214 13 Alex Wood SP 216 222 202
215 13 Jake Arrieta SP 208 231 209
216 13 Hunter Renfroe OF 219 212 219
217 13 Matt Kemp OF 229 190 232
218 13 Jose Alvarado RP 228 194 231
219 13 Ketel Marte SS 222 213 222
220 13 Kenneth Giles RP 221 216 221
221 13 Drew Steckenrider RP 224 207 227
222 13 C.J. Cron 1B 220 219 220
223 13 Kenta Maeda SP 217 227 217
224 13 Trey Mancini 1B/OF 227 217 230
225 13 Brandon Belt 1B/OF 218 239 218
226 13 Ian Happ 3B/OF 233 224 224
227 13 Austin Meadows OF 231 218 234
228 13 Billy Hamilton OF 238 208 241
229 13 Peter Alonso 1B 232 220 236
230 13 Teoscar Hernandez OF 239 234 216
231 13 Adam Jones OF 243 225 225
232 13 Dereck Rodriguez SP 215 263 215
233 13 Randal Grichuk OF 234 230 237
234 13 Ryan Zimmerman 1B 235 233 238
235 13 Mike Minor SP 223 261 223
236 13 Tyler Glasnow SP 236 238 239
237 13 Luis Urias 2B 246 236 235
238 13 Archie Bradley RP 241 235 243
239 13 Michael Fulmer SP 230 257 233
240 14 Josh Bell 1B 240 244 242
241 14 Alexander Reyes SP/RP 237 251 240
242 14 Domingo Santana OF 242 #N/A 244
243 14 Tyler White 1B 226 280 229
244 14 Ramon Laureano OF 245 245 246
245 14 Tyler Skaggs SP 244 249 245
246 14 Max Kepler OF 253 232 255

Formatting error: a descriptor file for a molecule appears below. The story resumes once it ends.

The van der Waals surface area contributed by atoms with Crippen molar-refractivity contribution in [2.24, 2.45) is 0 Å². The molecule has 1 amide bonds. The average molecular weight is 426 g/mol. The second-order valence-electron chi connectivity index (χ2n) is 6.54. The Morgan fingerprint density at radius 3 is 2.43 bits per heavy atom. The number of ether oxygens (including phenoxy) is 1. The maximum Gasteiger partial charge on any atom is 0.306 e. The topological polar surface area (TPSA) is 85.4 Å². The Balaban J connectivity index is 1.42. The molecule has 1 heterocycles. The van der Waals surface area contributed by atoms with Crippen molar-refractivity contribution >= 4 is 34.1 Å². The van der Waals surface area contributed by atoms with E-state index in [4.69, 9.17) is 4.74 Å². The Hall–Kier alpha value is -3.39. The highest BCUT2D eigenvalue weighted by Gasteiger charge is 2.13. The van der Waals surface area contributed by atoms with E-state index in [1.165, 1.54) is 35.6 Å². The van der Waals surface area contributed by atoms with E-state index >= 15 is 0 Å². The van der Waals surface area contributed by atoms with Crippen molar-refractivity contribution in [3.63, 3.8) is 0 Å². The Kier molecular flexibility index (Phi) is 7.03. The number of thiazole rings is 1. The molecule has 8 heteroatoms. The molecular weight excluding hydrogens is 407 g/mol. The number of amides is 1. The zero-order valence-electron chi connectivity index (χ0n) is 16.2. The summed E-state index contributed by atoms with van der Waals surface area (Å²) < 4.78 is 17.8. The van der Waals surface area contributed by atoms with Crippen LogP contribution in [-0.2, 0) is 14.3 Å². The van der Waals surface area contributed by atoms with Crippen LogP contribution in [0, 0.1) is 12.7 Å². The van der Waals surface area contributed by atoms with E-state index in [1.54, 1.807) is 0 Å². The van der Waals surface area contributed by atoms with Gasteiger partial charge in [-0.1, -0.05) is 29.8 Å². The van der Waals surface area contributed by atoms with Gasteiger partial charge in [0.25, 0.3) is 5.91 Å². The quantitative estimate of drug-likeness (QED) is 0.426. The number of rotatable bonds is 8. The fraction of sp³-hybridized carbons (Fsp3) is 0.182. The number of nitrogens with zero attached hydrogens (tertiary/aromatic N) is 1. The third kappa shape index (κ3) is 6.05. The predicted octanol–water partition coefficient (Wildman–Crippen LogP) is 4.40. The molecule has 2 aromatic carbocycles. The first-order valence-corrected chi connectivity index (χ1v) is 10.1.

247 14 Arodys Vizcaino RP 254 242 256
248 14 Jordan Hicks RP 261 248 247
249 14 Julio Teheran SP 250 240 267
250 14 Johan Camargo 2B/3B/SS 256 243 258
251 14 Carlos Rodon SP 252 254 254
252 14 Adam Eaton OF 258 247 260
253 14 Kevin Gausman SP 262 256 248
254 14 Kole Calhoun OF 260 246 262
255 14 Cody Allen RP 265 255 251
256 14 Jorge Polanco SS 251 253 268
257 14 Matt Boyd SP 247 266 263
258 14 Jake Junis SP 249 262 266
259 14 Trevor Williams SP 264 265 250
260 14 Joe Musgrove SP 257 264 259
261 14 Derek Holland SP 259 270 261
262 14 Brian Anderson 3B/OF 269 252 272
263 14 Franmil Reyes OF 263 281 249
264 14 A.J. Minter RP 274 260 264
265 14 Anibal Sanchez SP 267 #N/A 269
266 14 Jeremy Jeffress RP 273 259 275
267 14 Steven Matz SP 266 294 252
268 14 Jake Lamb 3B 281 250 283
269 15 CC Sabathia SP 270 #N/A 273
270 15 Manuel Margot OF 268 278 271
271 15 Starlin Castro 2B 290 241 287
272 15 Daniel Palka OF 291 237 294
273 15 Jake Bauers 1B/OF 277 267 279
274 15 Mike Soroka SP 279 268 281
275 15 Trevor Cahill SP 276 #N/A 278
276 15 Justin Bour 1B 285 258 290
277 15 Tanner Roark SP 280 271 282
278 15 Adam Ottavino RP 278 276 280
279 15 Chase Anderson SP 272 289 274
280 15 Jhoulys Chacin SP 275 285 277
281 15 Yusei Kikuchi SP 271 #N/A 289
282 15 Jason Kipnis 2B/OF 283 272 286
283 15 Scott Schebler OF 284 273 288
284 15 Cedric Mullins OF 287 269 292
285 15 Ryon Healy 1B 297 283 270
286 15 Joey Lucchesi SP 282 288 285
287 15 Albert Pujols 1B 294 279 284
288 15 Yonder Alonso 1B 292 275 295
289 15 Shane Greene RP 293 277 296